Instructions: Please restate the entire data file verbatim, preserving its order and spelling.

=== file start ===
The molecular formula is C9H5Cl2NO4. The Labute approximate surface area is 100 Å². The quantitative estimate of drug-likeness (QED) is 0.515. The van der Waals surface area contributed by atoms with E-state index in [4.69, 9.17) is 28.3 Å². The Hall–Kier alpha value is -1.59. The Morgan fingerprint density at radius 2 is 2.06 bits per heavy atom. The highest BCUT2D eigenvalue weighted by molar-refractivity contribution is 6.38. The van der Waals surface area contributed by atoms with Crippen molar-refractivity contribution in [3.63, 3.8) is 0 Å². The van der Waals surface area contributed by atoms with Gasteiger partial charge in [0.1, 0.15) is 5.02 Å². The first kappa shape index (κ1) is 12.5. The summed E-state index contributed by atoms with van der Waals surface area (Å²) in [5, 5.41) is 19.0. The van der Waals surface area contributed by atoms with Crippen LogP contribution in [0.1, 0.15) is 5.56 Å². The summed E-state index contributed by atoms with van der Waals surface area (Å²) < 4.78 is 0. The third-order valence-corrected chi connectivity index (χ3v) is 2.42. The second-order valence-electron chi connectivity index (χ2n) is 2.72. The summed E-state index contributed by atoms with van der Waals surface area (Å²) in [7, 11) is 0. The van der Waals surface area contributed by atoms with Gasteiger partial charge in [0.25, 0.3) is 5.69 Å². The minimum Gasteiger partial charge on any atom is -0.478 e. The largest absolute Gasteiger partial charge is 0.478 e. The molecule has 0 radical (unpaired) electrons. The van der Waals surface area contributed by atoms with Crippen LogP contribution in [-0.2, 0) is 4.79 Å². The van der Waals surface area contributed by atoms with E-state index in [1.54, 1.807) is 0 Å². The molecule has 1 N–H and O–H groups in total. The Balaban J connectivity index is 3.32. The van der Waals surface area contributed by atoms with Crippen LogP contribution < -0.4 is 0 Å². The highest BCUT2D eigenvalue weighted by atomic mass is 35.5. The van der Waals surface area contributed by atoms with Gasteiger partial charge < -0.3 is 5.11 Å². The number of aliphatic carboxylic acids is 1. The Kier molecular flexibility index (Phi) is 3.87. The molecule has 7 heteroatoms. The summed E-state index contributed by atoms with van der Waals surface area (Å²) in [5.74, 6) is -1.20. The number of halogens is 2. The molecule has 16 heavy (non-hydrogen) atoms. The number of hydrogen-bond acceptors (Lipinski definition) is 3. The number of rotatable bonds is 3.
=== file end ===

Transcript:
The molecular formula is C9H5Cl2NO4. The Labute approximate surface area is 100 Å². The quantitative estimate of drug-likeness (QED) is 0.515. The van der Waals surface area contributed by atoms with E-state index in [4.69, 9.17) is 28.3 Å². The Hall–Kier alpha value is -1.59. The Morgan fingerprint density at radius 2 is 2.06 bits per heavy atom. The highest BCUT2D eigenvalue weighted by molar-refractivity contribution is 6.38. The van der Waals surface area contributed by atoms with Crippen molar-refractivity contribution in [3.63, 3.8) is 0 Å². The van der Waals surface area contributed by atoms with Gasteiger partial charge in [0.1, 0.15) is 5.02 Å². The first kappa shape index (κ1) is 12.5. The summed E-state index contributed by atoms with van der Waals surface area (Å²) in [5, 5.41) is 19.0. The van der Waals surface area contributed by atoms with Crippen LogP contribution in [0.1, 0.15) is 5.56 Å². The summed E-state index contributed by atoms with van der Waals surface area (Å²) < 4.78 is 0. The third-order valence-corrected chi connectivity index (χ3v) is 2.42. The second-order valence-electron chi connectivity index (χ2n) is 2.72. The summed E-state index contributed by atoms with van der Waals surface area (Å²) in [7, 11) is 0. The van der Waals surface area contributed by atoms with Gasteiger partial charge in [0.25, 0.3) is 5.69 Å². The minimum Gasteiger partial charge on any atom is -0.478 e. The largest absolute Gasteiger partial charge is 0.478 e. The molecule has 0 radical (unpaired) electrons. The van der Waals surface area contributed by atoms with Crippen LogP contribution in [-0.2, 0) is 4.79 Å². The van der Waals surface area contributed by atoms with E-state index in [1.54, 1.807) is 0 Å². The molecule has 1 N–H and O–H groups in total. The Balaban J connectivity index is 3.32. The van der Waals surface area contributed by atoms with Crippen LogP contribution < -0.4 is 0 Å². The highest BCUT2D eigenvalue weighted by atomic mass is 35.5. The van der Waals surface area contributed by atoms with Gasteiger partial charge < -0.3 is 5.11 Å². The number of aliphatic carboxylic acids is 1. The Kier molecular flexibility index (Phi) is 3.87. The molecule has 7 heteroatoms. The summed E-state index contributed by atoms with van der Waals surface area (Å²) in [5.74, 6) is -1.20. The number of halogens is 2. The molecule has 16 heavy (non-hydrogen) atoms. The number of hydrogen-bond acceptors (Lipinski definition) is 3. The number of rotatable bonds is 3.